Anyone who still thinks the Internet is populated solely with videogame-addled teenagers and computer programmers in sore need of a date hasn't been reading nearly enough. Heck, anyone who thinks males still dominate online needs a little more social interaction.
The Internet is rapidly heading toward mainstream-media status, and marketers are scrambling to take advantage of that fact. Although the demographics of cybersurfers are changing rapidly, PROMO thought it high time to freeze frame the marketplace and offer a profile of today's — but not necessarily tomorrow's — Internet user.
According to the Computer Industry Almanac, approximately 136 million Americans have Internet access. By 2005, 80 million U.S. households — about 74 percent of the nation's total — will be on the Net.
“There is no longer a typical Internet user,” says Ekaterina Walsh, a senior analyst with Cambridge, MA-based Forrester Research. “It has reached the point where it's a mass consumer technology.”
For the record, however, the “typical” Internet user is now a woman between the ages of 35 and 54, according to Jupiter Media Metrix, New York City. That's an about-face from a year ago, when men in that age group held sway. Kids 18 and under make up about 19 percent of total users, with 12- to 17-year-olds comprising 12 percent, up from 10 percent a year ago.
In terms of ethnic groups, 69 percent of Asian-American households are connected, compared with 47 percent of Hispanic households, 43 percent of white households, and 33 percent of African-American households.
On average, Internet users across all demographic groups spend about 12 hours per month on the Web, up 21 percent from 9.3 hours in 2000. And they aren't sitting still: the average user views about 675 Web pages each month, up from 580.
According to Jupiter Media Metrix, about 55 percent of Web surfers have an annual income lower than $60,000 a year, up slightly from 54.5 percent last year. Surfers in the $60,000 to $100,000 income group slipped from just over 28 percent to 26 percent this year. Exactly 19 percent earn more than $100,000 annually, up from 17 percent last year.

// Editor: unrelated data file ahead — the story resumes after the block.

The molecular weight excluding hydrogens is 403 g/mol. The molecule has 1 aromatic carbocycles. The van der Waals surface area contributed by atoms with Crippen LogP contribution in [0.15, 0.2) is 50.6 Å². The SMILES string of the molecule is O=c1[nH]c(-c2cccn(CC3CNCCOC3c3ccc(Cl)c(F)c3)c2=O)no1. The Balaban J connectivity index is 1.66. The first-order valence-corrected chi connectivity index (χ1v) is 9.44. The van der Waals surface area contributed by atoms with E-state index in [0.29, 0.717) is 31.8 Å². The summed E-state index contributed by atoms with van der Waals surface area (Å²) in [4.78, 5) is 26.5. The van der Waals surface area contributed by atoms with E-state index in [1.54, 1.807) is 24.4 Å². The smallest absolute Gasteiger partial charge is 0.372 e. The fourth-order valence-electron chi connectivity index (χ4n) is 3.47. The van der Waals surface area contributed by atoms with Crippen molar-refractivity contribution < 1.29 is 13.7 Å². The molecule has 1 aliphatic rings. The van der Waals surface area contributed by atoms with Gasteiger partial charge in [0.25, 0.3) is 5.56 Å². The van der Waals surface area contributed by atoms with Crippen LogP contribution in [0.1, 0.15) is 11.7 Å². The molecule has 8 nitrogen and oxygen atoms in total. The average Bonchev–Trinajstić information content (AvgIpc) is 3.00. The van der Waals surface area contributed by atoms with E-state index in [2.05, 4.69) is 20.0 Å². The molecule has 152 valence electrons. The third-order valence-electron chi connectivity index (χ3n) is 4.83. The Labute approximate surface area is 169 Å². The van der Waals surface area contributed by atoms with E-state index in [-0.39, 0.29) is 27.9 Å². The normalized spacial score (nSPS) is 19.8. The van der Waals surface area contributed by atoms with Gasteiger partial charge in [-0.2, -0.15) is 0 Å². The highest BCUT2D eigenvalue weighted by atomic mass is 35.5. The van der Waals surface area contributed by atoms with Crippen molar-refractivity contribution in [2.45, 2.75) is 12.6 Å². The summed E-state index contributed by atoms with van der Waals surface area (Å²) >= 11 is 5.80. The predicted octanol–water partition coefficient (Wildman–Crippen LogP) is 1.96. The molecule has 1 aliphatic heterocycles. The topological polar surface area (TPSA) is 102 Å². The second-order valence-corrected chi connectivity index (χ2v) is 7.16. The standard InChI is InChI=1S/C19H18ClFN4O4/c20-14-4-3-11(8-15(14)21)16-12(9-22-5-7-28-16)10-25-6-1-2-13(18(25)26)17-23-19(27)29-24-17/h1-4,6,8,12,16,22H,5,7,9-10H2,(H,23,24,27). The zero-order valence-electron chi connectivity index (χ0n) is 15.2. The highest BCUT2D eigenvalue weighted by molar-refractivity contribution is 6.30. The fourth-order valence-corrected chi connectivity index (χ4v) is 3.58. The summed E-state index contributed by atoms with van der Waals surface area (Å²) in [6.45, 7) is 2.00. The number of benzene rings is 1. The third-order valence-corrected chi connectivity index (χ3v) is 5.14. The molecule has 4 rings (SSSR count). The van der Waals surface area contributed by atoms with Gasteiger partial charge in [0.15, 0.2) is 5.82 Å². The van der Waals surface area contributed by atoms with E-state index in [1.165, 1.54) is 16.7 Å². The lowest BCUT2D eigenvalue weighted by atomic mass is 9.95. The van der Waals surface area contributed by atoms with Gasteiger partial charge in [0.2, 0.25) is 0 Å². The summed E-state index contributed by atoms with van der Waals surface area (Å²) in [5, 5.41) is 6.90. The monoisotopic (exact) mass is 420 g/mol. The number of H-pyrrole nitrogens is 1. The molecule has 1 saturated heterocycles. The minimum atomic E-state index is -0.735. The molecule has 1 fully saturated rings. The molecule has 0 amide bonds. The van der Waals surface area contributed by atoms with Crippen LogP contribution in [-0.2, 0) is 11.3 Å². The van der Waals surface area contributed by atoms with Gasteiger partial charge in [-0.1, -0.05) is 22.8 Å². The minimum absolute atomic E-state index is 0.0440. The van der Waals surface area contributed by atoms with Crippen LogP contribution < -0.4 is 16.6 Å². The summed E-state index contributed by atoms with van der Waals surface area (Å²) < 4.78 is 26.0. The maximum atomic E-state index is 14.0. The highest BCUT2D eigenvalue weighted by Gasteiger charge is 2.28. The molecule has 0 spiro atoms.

This Is Not a Toy
A Jupiter Media Metrix survey conducted last summer found that most people use the Internet for “utility-oriented activities” such as research and communication.
About 93 percent said they used the Internet for e-mail at least twice a month, 79 percent said they utilize search engines, and 78 percent said they research products and services for purchases both online and off.
Online buying is increasing, of course. About 36 million consumers made online purchases over the 2000 holidays, ringing up $10.8 billion in sales, per Jupiter. By 2005, the Internet will account for 11 percent of total retail sales, or $269 billion, and influence an additional $378 billion in offline sales, per Forrester.
And where there's shopping, there's bargain hunting. A survey of 1,000 Internet-savvy consumers conducted for PROMO by Greenwich, CT-based NFO Research (December 2000 PROMO) found that 48 percent said they spend time “promotion surfing” for special offers; 46 percent log on for the express purpose of entering a promotion. And more than 50 percent of respondents regularly visit promotion-related Web sites.